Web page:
Category Archives: Hannover

Final Conference, 22/23 February, 2013 in Hannover

Drawing the balance and thinking further

On the 22nd and 23rd of February 2013, numerous international representatives of the EU project from Hanover, its twin towns, and partner organisations followed the invitation of the Agenda 21 Office under the management of Silvia Hesse and the Cultural Office of the City of Hanover . Two days of intense exchange, enriching ideas for the future, and friendly meetings have been the result.

On Tuesday, the 19th of February 2013, the project representatives from Hanover’s twin towns Poznan in Poland and Blantyre in Malawi arrived. Silvia Hesse and the guests from Malawi visited the school IGS List where they had a meeting with the school’s headmaster Oswald Nachtwey. After a short lunch break they also visited several classes and met students.


On Wednesday, the 20th of February 2013, some of the representatives from Poznan and Blantyre as well as some employees from the Agenda 21 Office in Hanover visited the Fair Trade Importer “El Puente”. The head of the company organised a guidance for the visitors and described what is important about Fair Trade products. At the end of the guidance there was also some time to drink Fair Trade coffee and to start a discussion involving the guests of Hanover’s twin towns and the head of “El Puente”. After a lunch break and having returned to Hanover, followed by an internal plan-meeting.


On Thursday, the 21st of Februray 2013, the now arrived guests from Miskolc, Hungary and Litomerice, Czech Republic, joined the second internal plan-meeting in the conference room of the City Hotel Hanover together with the guests from Poznan and Blantyre as well as Bruce Crowther from Garstang and head of the FIG Tree Fair Trade Visitors Centre. In addition, the facilitators of the first day of the Final Conference Felix Kostrzewa and Andrea Steckert from the “Eduard Pestel Institut für Systemforschung e.V.”, as well as Andrea Philipp from aiforia – Agency for Sustainability, and from Hanover Janika Millan (Cultural Office), Silvia Hesse and Marion Köther (both from the Agenda 21 Office) attended the meeting. They discussed the schedule and especially the methods they planned to use concerning the first day of the Final Conference, the 22nd of February.

The meeting was followed by a game called “Geocaching”, realising the part of the City Games that are included in the title of the project. The participants of the game split up into groups of three to five persons and had to run a route with several riddles included. It can be compared to a treasure hunt, but with the difference that the participants follow GPS- coordinates.

At the evening, there was another meeting at a conference room in the New Town Hall to again discuss the following procedure.

At 7 p.m., about fifty guests of the conference met in an official come together at the Backöfle, a restaurant in the Carlenberger Neustadt, a district of Hanover. After Hans Mönninghoff, Director of Economic and Environmental Services and Deputy Chief Executive of the City of Hannover, had welcomed the guests of the Final Conference, they had an evening dinnner and played a Tablequiz about Fair Trade and the Millenium Development Goals. Background live music accompanied the dinner.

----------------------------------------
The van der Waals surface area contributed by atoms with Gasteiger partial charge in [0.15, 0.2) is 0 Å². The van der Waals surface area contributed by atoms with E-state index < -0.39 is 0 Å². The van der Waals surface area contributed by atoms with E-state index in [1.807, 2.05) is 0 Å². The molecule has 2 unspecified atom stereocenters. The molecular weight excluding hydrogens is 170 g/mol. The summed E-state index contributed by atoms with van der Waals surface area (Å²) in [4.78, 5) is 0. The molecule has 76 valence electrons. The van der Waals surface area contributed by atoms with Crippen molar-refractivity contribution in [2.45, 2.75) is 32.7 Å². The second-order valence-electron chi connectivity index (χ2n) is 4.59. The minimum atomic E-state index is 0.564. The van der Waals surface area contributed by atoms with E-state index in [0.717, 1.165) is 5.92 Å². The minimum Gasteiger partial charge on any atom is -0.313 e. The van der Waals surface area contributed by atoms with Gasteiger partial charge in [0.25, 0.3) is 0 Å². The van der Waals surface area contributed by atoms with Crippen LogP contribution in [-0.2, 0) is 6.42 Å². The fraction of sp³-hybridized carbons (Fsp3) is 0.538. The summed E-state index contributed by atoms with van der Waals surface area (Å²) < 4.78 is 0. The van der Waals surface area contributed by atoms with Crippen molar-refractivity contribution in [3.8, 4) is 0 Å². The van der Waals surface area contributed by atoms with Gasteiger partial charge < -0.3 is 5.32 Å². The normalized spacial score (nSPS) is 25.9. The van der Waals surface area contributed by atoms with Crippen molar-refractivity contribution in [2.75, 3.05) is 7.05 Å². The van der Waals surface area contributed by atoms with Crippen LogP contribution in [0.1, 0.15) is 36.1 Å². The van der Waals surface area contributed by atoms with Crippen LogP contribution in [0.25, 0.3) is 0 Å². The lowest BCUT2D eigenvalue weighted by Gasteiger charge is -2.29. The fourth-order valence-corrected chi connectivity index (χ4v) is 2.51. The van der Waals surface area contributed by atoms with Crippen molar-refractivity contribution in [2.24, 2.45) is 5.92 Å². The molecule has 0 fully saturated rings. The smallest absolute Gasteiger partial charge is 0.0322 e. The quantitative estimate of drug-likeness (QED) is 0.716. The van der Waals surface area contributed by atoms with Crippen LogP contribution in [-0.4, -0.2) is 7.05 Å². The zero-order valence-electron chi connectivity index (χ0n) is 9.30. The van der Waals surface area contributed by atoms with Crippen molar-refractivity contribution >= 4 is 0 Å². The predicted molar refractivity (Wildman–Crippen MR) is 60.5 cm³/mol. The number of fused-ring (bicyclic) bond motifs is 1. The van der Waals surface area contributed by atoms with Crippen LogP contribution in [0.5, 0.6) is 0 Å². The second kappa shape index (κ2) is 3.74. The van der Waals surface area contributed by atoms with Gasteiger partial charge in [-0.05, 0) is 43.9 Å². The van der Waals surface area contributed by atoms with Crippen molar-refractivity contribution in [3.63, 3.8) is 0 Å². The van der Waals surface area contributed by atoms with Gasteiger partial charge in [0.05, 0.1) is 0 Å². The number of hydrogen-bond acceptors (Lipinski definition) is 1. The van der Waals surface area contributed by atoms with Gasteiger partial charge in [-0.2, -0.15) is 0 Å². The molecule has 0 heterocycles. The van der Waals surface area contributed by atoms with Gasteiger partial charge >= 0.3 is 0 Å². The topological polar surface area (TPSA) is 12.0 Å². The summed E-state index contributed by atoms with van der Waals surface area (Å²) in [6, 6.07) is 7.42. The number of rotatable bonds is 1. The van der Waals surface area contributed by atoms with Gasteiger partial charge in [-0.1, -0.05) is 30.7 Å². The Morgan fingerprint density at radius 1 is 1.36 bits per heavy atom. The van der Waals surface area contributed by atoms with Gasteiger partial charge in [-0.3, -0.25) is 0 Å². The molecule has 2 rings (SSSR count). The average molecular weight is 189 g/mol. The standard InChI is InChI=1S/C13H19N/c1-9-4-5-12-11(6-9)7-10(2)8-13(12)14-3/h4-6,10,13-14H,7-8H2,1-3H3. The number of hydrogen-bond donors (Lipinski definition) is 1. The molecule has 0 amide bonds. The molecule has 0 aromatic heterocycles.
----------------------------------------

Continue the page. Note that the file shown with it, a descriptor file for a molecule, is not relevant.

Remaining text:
On Friday, the 22nd of February 2013, the first day of the Final Conference had arrived. It mainly was about the exchange of results and experiences of the project partners that had worked together for two years on the “Aware & Fair”- EU project.

After the registration of the participants, the official beginning of the conference was at 10 a.m. At first, Silvia Hesse, head of the Agenda 21 Office and initiator of the project, and Marlis Drevermann, Arts and Education Directorate of the City of Hanover, welcomed the estimated 70 guests.

Then the project coordinators from Miskolc (János Csizmadia), Poznan (Maja Niezborala), Litomĕřice (Marcela Trejbalová), and Blantyre (Sylvester Mitini-Nkhoma), as well as representatives of the German Fair Trade Organisation (Julia Holl) and Polish Fair Trade Association (Tadeusz Makulski) talked about the highlights of the project and the different activities with which they could advance Fair Trade and raise the awareness for it in their own countries.

Priority had for example the communication with teachers, pupils, and students, the presence on local, public events, festivals, and cultural events, and the collaboration with local traders, as well as the appreciated exchange with international partners, just as schoolings and exhibitions. Creative ideas like fashion shows, Fair Trade breakfasts, Fair Trade competitions, emotional video clips (for instance the film “Greetings from Malawi”, showed by Tadeusz Makulski), or the Milennium Development Goal Walls developed in Hanover have given the impulse for more publicity in the different cities.


From the vision to success

At 10.30 a.m. and under the title “Global challenges demand for (municipal) partnerships, alliances, and networks”, various experts enriched the topic with additional aspects. Bruce Crowther, founder of the Fair Trade Town movement (2000), for example stated that today 1.235 Fair Trade towns are existing in 24 countries, but that the criteria of a Fair Trade town in Africa are different than those here in Europe. He thinks that there should always be a Fair Trade team locally available that actively campaigns for awareness-raising for Fair Trade. He also emphasized that “the campaigns run WITH the African cities, not FOR the African cities.”

Thomas Brose, Managing Director of the Climate Alliance-Alianza del Clima e.V., and Kurt-Michael Baudach from the “Servicestelle Kommunen in der Einen Welt” (SKEW)

ENGAGEMENT GLOBAL gGmbH connected Fair Trade globally to climate protection. They pointed out that it is important to work locally for the global protection of the earth and that especially the local authorities play an important –and in times of limited budgets a different- role.